My wife, Lynn Schiffhorst, has an interesting insight on the relation of reading and listening. As an inveterate reader of fiction from early childhood, then an English major, she found when, as an adult, she worked as a counselor, that the skill she had acquired over the years in paying close attention to the flow of a narrative helped her greatly as she listened to clients and their stories.
In reading fiction, we put our own "issues" aside for a while and let ourselves be absorbed in discerning the motivation of the characters we encounter: we lose ourselves, as it were, as we pay attention--the key point here--to what the characters say and do and to why they do it. So reading novels becomes not only an exercise in interiority but an essential skill in dealing with people.
So often, it seems to me, people meet and fail to connect at a deeper level. I notice this quite often with most of the people I know: we meet at a restaurant, and although they might show perfunctory interest in what I am doing, their focus in on themselves; and when I do talk about my life or activities, they fail to pay close attention; they seem distracted, unaccustomed to following the short narrative I am unfolding, perhaps because they are mainly concerned with their own ideas.
As a result, the encounter is superficial, and I come away unappreciated. I know several people who, after more than twenty years of seeing me, never really get to know me because they fail to pay attention. They don't know how to listen as well as talk, how to ask questions to further the conversation.
In fact, there is often no conversation or mutual exchange at all, merely an exchange of information, which can be pleasant but forgettable. We have not nourished each other.
It seems from my observations of the British royal family (and other such celebrities) that they have mastered the art of the polite question, putting people at ease with a series of questions while providing no answers of their own. The result is not a real conversation, but the technique of asking questions of the other is a skill seldom practiced, in my experience, when people get together.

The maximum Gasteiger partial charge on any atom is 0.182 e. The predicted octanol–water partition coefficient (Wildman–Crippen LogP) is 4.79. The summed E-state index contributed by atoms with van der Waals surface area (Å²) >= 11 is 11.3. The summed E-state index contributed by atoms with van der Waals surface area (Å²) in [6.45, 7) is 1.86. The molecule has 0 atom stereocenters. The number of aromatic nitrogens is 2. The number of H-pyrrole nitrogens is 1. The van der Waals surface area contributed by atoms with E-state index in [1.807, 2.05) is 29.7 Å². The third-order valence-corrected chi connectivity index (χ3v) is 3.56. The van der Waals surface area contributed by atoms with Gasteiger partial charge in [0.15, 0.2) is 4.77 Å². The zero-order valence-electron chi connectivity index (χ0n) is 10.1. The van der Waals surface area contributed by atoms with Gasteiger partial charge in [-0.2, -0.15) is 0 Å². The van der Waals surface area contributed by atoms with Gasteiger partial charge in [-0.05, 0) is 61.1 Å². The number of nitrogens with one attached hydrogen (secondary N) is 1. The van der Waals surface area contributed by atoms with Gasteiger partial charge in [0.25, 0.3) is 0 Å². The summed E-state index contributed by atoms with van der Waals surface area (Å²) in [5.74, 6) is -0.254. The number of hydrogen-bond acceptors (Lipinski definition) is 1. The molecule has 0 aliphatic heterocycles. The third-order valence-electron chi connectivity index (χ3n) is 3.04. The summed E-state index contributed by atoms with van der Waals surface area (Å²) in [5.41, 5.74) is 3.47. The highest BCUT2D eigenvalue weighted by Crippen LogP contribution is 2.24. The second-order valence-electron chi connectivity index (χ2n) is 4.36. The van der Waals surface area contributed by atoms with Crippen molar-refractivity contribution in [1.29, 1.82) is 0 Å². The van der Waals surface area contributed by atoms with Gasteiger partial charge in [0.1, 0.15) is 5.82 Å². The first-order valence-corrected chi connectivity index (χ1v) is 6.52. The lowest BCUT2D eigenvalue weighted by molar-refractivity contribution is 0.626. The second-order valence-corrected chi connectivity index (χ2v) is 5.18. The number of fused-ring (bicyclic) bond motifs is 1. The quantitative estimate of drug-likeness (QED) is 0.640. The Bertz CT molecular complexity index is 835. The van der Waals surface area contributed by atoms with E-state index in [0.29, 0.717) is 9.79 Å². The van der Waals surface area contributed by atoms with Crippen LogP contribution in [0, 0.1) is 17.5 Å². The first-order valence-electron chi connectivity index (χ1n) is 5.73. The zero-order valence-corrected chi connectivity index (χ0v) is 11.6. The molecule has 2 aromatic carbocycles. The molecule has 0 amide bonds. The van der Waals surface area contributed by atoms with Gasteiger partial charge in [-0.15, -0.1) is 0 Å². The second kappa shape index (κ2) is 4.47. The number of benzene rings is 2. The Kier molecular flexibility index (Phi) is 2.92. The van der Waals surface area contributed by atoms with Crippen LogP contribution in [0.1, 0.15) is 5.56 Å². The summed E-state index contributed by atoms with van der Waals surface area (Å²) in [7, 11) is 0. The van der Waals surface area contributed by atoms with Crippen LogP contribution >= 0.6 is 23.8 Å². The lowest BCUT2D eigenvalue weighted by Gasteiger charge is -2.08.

If reading fiction provides essential background to following someone's story during a conversation, then it seems to me that asking a few questions is not a matter of politeness but a basic part of what it is to converse.
The limits of conversation is the subject of several books I have looked at, most recently Sherry Turkle's "Reclaiming Conversation." She provides abundant examples of people in our technological age who have "sacrificed conversation for mere connection." Her key question is: Does our passion for smart phones and other technology help us avoid genuine encounter? The answer seems self-evident.
Turkle makes the point that to grow and love and understand oneself and the world around us, we must converse, not merely send Tweets. She says that many college students she has met yearn for their friends to put down their cell phones long enough to really talk. They have learned in school to avoid seeing faculty during their office hours--too personal and embarrassing--in favor of email relationships, which are not real relationships at all.
The result of growing up without genuine conversation is a lack of empathy, the very thing that Lynn, a fine counselor and teacher, has mastered. No doubt she has spoiled me because most of the other people I talk to give monologues, as if unaware of that dialogue requires attentive listening.
The harmful effects of over-reliance on gadgets rather than face-to-face encounters are chilling to contemplate. Tweets and emails provide rewards, Turkle says, in their little bursts of information; and they more we feel such rewards, the more we tend to crave more such instant stimulation.
I don't see Turkle, or for that matter, Stephen Miller, whose book on conversation I wrote about here in 2013, defining the art of conversation in any real sense or relating it to listening, the kind of listening that requires patience and some humility as well as the experience of giving attention, a form of love, to another person.
To listen well takes maturity, skill, and the polite attention we need to follow another's unfolding narrative, with the reward being that we, too, will be listened to in the same way. This kind of personal exchange is becoming rarer in our speeded up world, where connections are more important to many people that genuine friendships and where conversations are rare. No wonder there is so much unhappiness.